According to a study conducted by the Office of Policy Development and Research, providing $10,000 grants to first-time homebuyers can boost homeownership by 34%. With so many benefits, it’s not surprising that Congress recently introduced its eighth bill prompting grants and tax credits for first-time homebuyers, including the LIFT Act, to address housing affordability.

8 First-Time HomeBuyer Programs and Grants

first time homebuyer grants

1. State and Local Government Grants

Many state and local governments provide first-time homebuyers incentives starting at $500 to purchase a home. This money may be used for a down payment, a lower interest rate on the mortgage, or closing costs.

Keep in mind that no grant or program will cover 100% of the cost of the house, and qualification for a mortgage is necessary to be eligible for housing assistance.

How to qualify: You need to have a credit score over a certain threshold and a low enough income to fall into a certain bracket. Specific requirements vary by state or county, so visit your local municipality’s website for more information on first-time homebuyer programs and grants.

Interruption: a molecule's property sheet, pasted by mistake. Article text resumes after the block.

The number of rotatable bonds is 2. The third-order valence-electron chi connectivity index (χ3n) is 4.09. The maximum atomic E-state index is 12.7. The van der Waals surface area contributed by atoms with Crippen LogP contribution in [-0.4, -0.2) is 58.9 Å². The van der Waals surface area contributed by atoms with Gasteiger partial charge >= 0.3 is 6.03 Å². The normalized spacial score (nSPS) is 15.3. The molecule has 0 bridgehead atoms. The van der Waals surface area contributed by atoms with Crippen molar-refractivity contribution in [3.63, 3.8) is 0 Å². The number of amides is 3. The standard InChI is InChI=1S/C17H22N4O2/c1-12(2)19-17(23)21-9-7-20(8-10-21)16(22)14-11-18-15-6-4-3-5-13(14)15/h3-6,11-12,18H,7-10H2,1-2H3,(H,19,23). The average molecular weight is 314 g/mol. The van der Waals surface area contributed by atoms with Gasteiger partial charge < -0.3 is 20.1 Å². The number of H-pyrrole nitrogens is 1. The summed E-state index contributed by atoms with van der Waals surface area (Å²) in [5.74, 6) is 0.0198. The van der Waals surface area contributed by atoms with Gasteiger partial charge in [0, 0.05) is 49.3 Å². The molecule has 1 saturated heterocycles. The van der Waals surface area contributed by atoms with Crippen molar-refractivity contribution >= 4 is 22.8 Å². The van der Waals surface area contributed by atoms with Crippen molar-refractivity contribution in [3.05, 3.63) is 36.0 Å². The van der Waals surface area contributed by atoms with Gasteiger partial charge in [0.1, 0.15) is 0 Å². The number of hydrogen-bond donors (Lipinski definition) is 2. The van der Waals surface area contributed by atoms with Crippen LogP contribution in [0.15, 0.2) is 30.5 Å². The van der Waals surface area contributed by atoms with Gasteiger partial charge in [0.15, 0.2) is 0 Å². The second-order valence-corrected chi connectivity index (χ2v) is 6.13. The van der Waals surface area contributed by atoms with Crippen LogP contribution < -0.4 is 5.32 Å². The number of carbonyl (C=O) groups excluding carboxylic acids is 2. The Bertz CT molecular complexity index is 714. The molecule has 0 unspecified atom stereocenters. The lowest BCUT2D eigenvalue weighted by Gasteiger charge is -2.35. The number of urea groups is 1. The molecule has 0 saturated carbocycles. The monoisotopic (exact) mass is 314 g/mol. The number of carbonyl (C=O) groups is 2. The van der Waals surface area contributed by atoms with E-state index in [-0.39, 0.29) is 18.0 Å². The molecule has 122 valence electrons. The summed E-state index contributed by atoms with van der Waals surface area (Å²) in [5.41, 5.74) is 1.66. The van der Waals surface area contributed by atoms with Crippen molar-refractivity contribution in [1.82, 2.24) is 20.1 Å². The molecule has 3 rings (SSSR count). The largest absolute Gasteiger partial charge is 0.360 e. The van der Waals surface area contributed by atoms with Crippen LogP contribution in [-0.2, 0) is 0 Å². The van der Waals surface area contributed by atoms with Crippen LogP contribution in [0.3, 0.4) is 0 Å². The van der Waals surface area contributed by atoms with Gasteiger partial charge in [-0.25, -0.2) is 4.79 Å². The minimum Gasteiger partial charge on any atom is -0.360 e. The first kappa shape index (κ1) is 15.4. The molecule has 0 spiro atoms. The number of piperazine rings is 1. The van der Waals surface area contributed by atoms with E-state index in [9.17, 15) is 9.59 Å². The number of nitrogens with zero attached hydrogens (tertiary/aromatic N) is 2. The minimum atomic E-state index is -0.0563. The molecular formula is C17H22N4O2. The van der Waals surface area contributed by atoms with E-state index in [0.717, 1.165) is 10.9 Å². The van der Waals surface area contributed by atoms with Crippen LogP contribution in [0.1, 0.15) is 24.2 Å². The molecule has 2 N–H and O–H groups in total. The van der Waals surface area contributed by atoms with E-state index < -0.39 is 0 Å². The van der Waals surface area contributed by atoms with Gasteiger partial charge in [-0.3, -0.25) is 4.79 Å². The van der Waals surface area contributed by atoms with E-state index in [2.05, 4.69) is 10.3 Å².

2. Low-Down Payment Conventional Home Loans

Programs from Fannie Mae and Freddie Mac offer affordable options for first-time homebuyers. These programs include:

  • Conventional 97 mortgages: Buyers can qualify for a Conventional 97 through Fannie Mae or Freddie Mac. This requires a minimum down payment of 3% and a credit score of at least 620.
  • HomeReady mortgage: Buyers can qualify with a 620 credit score and a 3% down payment. If you’re purchasing a HomePath property, then you can receive a $500 closing cost credit.